Shoulder-fore is a useful tool to help your horse travel straight.
The majority of a horse’s own weight is supported by his front legs. When the weight of the rider is added, this shifts the horse’s center of balance even more to his front end and especially onto his inside shoulder. The horse tends to carry his haunches to the inside to compensate.
As a result, the horse stiffens his topline and loses the thrusting and carrying power for his haunches that would come if his hind legs were more in line with his front end and thus more able to reach under his body.
A young horse just starting out in training will naturally carry his haunches to the inside, especially at the canter. If he’s allowed to continue in this way, the crookedness can become a habit and the horse will also be harder to bring into condition. One answer to this training and conditioning dilemma is shoulder-fore.
In our August 2008 issue, we discussed leg-yield as a device that will supple the horse’s topline, make the horse more responsive to inside leg aids, and connect the horse better on the outside rein. When the horse understands leg-yielding, he’s ready for shoulder-fore.
When we talk about ”shoulder-fore,” we’re referring to the outside shoulder. The concept of shoulder-fore is rather mysterious to many riders, especially since it’s not all that easy to see from the ground unless you’re directly in front of the horse.
You can think of it as sort of a baby shoulder-in. Or you can think of it as placing the outside shoulder between the hind legs. Or you can think of it as a clear half-halt on the outside rein. The horse’s balance shifts from being weighted too much over his inside shoulder to being more equally balanced over the two front shoulders. He can then work more over his topline because he can shift some of that weight from his shoulders toward his hindquarters. He literally stands up more under the rider.
When a horse is particularly crooked, some riders will place a leg back to try moving the hind end over. This rarely works since the horse will shift his weight more into the pressure and become even more lopsided. If he’s trotting he’ll break into canter, and if he’s cantering he may swap leads. With a crooked horse, it’s generally much easier to move the front end in line with the hind end than the other way around, and shoulder-fore is the way to do that.
Once the horse has learned even a rudimentary leg-yield--where he softens through his ribcage in response to an inside leg aid and thus better accepts the outside rein???he’s ready for shoulder-fore. The same inside leg aid is applied, but this time there is more connection with the outside rein against the bulge along the outside of the horse’s neck. Instead of shifting sideways away from the inside leg, the horse will lighten his forehand and allow it to be placed in line with the hindquarters.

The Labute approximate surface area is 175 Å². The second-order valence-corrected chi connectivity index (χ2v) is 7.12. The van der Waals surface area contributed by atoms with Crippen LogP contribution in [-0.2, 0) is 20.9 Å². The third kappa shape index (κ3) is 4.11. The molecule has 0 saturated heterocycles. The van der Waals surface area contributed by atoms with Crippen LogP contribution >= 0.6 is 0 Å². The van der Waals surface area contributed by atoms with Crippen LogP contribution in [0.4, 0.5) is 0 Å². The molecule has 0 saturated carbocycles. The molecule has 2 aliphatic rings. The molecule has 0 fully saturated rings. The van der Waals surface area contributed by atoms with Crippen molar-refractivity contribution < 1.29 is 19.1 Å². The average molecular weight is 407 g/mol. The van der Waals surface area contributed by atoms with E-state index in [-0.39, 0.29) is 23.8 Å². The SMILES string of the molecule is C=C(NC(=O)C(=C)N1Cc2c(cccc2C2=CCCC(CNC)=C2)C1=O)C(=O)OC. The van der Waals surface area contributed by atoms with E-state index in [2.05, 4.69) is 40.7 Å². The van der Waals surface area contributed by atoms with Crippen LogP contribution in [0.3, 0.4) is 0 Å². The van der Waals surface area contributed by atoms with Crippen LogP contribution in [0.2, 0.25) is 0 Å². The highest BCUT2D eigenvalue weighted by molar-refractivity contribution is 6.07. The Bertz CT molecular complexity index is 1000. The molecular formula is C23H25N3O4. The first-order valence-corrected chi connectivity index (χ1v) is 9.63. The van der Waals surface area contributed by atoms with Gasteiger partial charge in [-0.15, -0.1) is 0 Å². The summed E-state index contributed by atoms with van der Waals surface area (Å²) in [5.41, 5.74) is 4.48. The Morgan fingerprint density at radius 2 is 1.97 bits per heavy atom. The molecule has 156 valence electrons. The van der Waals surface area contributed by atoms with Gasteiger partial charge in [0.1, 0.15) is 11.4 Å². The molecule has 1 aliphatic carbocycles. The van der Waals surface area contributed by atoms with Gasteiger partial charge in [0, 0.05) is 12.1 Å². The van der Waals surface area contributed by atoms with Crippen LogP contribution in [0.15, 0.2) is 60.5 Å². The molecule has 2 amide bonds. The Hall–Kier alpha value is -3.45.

This is not a static effect. It needs to be renewed every few strides, even just by something as simple as lightly closing the outside fingers or putting a little more weight into the outside elbow. The hands shouldn’t raise the neck, because this will cause the back to drop. Instead, the rider may be better off picturing a slightly lower neck. This should allow the shoulders and back to come up and the hind end to support the front end, resulting in a lighter forehand overall.
Above all, the horse shouldn’t drop his poll too low. If the rider glances down, he should at least be able to see the horse’s crownpiece behind his ears. Otherwise the horse is behind the vertical or too much on his forehand, or both.
Nor should the horse lean on the outside rein — shoulder-fore makes the horse lighter on the bit, not heavier, because his weight shifts back and he’s carrying the rider, not the other way around.
Now, what is your inside hand doing while all this is going on' Pretty much nothing. Bring it a little wide of the withers to direct the nose to the inside (just enough so you can see the horse’s eyelash). Make sure you keep the degree of pressure equal on both corners of the horse’s mouth. Do not pull on the inside rein or draw it back toward your body or the horse may swing his haunches toward the increased pressure of the inside rein and become even more crooked.
Shoulder-fore is an ongoing private and subtle conversation between horse and rider that includes a series of half-halts on the outside rein. The rider can do an entire dressage test, hunter round or hack class in shoulder-fore in order to keep the forehand light and the hind end from slipping out to the side.
Shoulder-fore is an essential tool in helping to straighten and strengthen a young horse. It thus prevents the horse from leaning on the rider’s hands.
Margaret Freeman is a USEF ”S” dressage judge living in New York, where she also teaches and does clinics. She earned her USDF silver medal on a horse she bred and trained herself. She is associate editor of Horse Journal, on the editorial advisory committee of USDF Connection, and she has covered the equestrian events at six Olympics.